What are space nuclear weapons?


The capability to deploy nuclear weapons into space is explicitly prohibited in the 1967 Outer Space Treaty. Detonating a nuclear weapon in space would create an electromagnetic pulse that would damage satellites indiscriminately, unless they are specially hardened, and create a tremendous amount of debris which could cause additional damages. The effect of a nuclear explosion in space on spacecraft was demonstrated in 1962 by the U.S. Starfish Prime test and led to the 1963 Limited Nuclear Test Ban Treaty.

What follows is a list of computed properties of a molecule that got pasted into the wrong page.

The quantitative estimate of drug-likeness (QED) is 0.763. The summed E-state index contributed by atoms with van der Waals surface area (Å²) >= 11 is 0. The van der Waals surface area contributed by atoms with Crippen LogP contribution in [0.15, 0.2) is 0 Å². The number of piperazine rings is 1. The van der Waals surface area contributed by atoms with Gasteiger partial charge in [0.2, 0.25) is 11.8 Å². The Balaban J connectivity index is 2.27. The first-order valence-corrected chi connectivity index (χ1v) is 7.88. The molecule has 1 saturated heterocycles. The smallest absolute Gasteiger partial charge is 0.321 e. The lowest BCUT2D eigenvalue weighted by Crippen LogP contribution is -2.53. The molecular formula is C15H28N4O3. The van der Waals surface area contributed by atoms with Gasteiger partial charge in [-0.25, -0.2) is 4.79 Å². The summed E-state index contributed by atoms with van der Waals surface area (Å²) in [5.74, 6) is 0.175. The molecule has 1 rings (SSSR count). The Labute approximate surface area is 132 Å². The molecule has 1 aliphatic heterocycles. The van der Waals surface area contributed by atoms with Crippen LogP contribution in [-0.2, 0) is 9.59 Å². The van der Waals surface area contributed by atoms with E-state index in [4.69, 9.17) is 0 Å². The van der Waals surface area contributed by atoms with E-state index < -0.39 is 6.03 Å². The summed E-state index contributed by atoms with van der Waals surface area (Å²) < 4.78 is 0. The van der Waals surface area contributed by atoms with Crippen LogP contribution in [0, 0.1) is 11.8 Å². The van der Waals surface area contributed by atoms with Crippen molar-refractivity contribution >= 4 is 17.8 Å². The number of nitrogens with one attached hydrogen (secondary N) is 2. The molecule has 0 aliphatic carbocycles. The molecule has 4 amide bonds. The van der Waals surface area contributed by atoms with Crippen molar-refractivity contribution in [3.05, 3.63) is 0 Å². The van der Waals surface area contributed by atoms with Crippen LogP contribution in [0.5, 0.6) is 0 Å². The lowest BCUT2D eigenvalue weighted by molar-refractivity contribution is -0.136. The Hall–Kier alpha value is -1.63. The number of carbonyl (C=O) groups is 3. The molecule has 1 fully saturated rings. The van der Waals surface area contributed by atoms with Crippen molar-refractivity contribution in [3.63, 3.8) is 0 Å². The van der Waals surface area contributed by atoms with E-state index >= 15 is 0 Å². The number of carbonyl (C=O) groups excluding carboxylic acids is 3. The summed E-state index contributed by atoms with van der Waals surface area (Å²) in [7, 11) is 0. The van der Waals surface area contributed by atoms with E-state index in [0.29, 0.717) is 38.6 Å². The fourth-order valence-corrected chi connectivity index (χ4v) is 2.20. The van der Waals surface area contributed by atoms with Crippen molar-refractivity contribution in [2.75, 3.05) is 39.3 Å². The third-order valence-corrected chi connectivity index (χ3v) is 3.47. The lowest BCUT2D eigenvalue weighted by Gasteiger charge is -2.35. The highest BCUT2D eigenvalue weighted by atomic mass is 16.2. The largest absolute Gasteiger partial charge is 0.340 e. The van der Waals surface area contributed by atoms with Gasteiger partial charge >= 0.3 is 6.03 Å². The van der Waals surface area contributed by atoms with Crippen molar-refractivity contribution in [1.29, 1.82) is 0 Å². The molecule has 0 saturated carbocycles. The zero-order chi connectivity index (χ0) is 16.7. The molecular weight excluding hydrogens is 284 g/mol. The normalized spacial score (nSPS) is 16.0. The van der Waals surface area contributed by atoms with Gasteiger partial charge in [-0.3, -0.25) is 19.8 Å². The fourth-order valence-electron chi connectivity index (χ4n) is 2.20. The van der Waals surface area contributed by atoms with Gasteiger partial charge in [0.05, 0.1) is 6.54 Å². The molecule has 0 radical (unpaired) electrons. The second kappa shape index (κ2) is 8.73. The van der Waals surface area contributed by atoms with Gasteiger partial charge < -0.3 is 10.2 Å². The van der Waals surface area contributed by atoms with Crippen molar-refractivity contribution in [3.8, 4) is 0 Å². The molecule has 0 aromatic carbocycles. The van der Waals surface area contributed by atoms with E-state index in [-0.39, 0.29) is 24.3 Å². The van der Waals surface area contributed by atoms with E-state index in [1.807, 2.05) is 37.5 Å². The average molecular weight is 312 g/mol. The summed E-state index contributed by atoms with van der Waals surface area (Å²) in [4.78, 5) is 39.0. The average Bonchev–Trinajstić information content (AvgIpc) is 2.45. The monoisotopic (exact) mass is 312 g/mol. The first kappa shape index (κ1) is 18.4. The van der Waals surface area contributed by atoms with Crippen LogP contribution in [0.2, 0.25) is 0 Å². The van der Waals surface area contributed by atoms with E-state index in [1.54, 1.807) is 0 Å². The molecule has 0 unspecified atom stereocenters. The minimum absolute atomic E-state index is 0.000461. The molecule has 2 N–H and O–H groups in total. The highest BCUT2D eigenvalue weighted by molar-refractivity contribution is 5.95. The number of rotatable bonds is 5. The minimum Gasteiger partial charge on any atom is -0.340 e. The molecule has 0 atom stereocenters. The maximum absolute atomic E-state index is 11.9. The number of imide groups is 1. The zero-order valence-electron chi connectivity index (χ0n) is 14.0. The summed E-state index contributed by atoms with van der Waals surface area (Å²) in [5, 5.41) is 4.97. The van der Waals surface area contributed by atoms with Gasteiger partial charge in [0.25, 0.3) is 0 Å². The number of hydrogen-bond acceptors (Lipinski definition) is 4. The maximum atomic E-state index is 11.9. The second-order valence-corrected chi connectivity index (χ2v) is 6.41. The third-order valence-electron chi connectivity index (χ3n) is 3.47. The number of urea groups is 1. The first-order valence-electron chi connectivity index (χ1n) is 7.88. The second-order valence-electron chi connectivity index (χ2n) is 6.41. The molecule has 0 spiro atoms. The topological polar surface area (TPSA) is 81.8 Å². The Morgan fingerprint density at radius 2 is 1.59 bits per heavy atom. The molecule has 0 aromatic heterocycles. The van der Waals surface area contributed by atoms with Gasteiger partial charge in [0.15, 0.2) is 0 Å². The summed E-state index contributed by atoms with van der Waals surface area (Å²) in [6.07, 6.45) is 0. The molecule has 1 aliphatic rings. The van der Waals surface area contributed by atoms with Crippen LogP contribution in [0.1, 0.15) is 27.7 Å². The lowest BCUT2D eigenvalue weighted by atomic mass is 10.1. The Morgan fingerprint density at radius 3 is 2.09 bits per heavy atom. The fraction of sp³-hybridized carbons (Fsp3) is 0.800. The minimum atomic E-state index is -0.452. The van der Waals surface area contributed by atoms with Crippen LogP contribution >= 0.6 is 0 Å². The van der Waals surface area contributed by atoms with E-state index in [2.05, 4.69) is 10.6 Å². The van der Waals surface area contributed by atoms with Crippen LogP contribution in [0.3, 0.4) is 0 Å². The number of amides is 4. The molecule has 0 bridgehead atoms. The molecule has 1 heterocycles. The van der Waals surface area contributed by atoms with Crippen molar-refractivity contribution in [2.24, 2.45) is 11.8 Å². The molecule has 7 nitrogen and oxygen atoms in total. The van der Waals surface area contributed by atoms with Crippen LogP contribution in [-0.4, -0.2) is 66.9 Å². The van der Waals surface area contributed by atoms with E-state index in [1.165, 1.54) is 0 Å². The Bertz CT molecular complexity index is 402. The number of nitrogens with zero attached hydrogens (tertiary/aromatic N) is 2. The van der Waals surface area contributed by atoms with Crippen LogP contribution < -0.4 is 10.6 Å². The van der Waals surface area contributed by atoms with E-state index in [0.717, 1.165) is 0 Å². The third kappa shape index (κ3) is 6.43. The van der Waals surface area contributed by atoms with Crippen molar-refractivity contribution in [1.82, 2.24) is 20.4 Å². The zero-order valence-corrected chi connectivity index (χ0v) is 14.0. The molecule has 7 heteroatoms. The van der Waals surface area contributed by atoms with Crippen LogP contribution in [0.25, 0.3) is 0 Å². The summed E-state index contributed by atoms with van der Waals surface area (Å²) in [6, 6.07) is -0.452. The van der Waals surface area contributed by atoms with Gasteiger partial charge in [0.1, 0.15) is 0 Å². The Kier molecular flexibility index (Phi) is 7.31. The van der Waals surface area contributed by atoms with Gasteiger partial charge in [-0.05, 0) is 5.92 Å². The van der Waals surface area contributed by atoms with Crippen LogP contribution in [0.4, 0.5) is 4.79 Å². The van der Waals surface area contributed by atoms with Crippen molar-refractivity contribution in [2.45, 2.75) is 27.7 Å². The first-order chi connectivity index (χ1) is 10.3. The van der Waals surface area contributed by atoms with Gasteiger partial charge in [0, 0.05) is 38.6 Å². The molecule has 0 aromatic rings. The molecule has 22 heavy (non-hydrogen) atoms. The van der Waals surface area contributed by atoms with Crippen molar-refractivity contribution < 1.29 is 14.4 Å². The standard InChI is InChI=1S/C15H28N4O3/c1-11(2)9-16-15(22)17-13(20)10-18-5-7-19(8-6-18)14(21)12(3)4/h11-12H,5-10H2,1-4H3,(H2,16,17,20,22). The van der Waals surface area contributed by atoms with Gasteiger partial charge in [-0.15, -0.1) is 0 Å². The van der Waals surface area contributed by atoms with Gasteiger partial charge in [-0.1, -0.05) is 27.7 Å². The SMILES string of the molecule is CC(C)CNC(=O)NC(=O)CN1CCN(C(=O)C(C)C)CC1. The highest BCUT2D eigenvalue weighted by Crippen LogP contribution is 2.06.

Low earth orbit is used by commercial satellites for many purposes - from communications to transportation to weather forecasting. There are a number of disruptive technologies that could impact satellites- from kinetic anti-satellite weapons (ASAT) (which would physically destroy the satellites), to signal jamming spacecraft, which could make existing satellites useless.

Anti satellite weapons (ASAT) tests have been conducted by China, Russia and the United States. In February 2024, there was increased attention on this type of weapon following news reports  that Russia may be developing a nuclear weapon that can be deployed into space. In 2022 the United States pledged not to conduct destructive anti-satellite tests. For more than three decades there have also been discussions in the UN Committee on Peaceful Uses of Outer Space and the Conference on Disarmament.